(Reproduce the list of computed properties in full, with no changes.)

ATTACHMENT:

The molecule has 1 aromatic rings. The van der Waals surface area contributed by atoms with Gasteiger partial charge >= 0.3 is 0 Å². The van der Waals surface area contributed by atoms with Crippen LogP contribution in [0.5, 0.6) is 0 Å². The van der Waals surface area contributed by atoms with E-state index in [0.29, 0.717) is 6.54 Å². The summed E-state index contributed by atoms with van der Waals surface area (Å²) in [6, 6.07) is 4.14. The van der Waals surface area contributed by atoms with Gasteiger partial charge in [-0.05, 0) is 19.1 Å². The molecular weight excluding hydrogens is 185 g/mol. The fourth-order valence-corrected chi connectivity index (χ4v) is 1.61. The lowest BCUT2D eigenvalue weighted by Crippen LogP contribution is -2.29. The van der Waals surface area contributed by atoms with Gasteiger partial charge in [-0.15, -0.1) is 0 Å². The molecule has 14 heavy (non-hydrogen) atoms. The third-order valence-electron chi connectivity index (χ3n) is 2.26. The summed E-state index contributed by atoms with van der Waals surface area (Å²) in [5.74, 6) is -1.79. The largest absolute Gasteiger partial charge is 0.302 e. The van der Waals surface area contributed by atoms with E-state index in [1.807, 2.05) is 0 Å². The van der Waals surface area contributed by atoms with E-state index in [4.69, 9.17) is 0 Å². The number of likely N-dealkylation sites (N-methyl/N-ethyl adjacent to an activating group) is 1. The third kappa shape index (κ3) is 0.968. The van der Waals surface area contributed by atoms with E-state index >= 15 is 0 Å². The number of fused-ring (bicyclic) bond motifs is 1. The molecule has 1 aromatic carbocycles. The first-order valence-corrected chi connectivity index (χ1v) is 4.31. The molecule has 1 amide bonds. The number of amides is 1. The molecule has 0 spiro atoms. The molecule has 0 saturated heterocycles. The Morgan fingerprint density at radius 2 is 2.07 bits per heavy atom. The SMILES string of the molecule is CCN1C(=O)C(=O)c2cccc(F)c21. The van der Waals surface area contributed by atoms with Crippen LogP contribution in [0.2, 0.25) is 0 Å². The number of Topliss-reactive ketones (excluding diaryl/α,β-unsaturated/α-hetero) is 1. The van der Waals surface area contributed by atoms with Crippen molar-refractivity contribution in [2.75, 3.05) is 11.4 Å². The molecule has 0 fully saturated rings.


The molecule has 1 aromatic rings. The van der Waals surface area contributed by atoms with Gasteiger partial charge >= 0.3 is 0 Å². The van der Waals surface area contributed by atoms with Crippen LogP contribution in [0.5, 0.6) is 0 Å². The van der Waals surface area contributed by atoms with E-state index in [0.29, 0.717) is 6.54 Å². The summed E-state index contributed by atoms with van der Waals surface area (Å²) in [6, 6.07) is 4.14. The van der Waals surface area contributed by atoms with Gasteiger partial charge in [-0.05, 0) is 19.1 Å². The molecular weight excluding hydrogens is 185 g/mol. The fourth-order valence-corrected chi connectivity index (χ4v) is 1.61. The lowest BCUT2D eigenvalue weighted by Crippen LogP contribution is -2.29. The van der Waals surface area contributed by atoms with Gasteiger partial charge in [-0.15, -0.1) is 0 Å². The molecule has 14 heavy (non-hydrogen) atoms. The third-order valence-electron chi connectivity index (χ3n) is 2.26. The summed E-state index contributed by atoms with van der Waals surface area (Å²) in [5.74, 6) is -1.79. The largest absolute Gasteiger partial charge is 0.302 e. The van der Waals surface area contributed by atoms with E-state index in [1.807, 2.05) is 0 Å². The van der Waals surface area contributed by atoms with E-state index in [4.69, 9.17) is 0 Å². The number of likely N-dealkylation sites (N-methyl/N-ethyl adjacent to an activating group) is 1. The third kappa shape index (κ3) is 0.968. The van der Waals surface area contributed by atoms with E-state index >= 15 is 0 Å². The number of fused-ring (bicyclic) bond motifs is 1. The molecule has 1 aromatic carbocycles. The first-order valence-corrected chi connectivity index (χ1v) is 4.31. The molecule has 1 amide bonds. The number of amides is 1. The molecule has 0 spiro atoms. The molecule has 0 saturated heterocycles. The Morgan fingerprint density at radius 2 is 2.07 bits per heavy atom. The SMILES string of the molecule is CCN1C(=O)C(=O)c2cccc(F)c21. The van der Waals surface area contributed by atoms with Crippen LogP contribution in [0.2, 0.25) is 0 Å². The number of Topliss-reactive ketones (excluding diaryl/α,β-unsaturated/α-hetero) is 1. The van der Waals surface area contributed by atoms with Crippen molar-refractivity contribution in [2.75, 3.05) is 11.4 Å². The molecule has 0 fully saturated rings.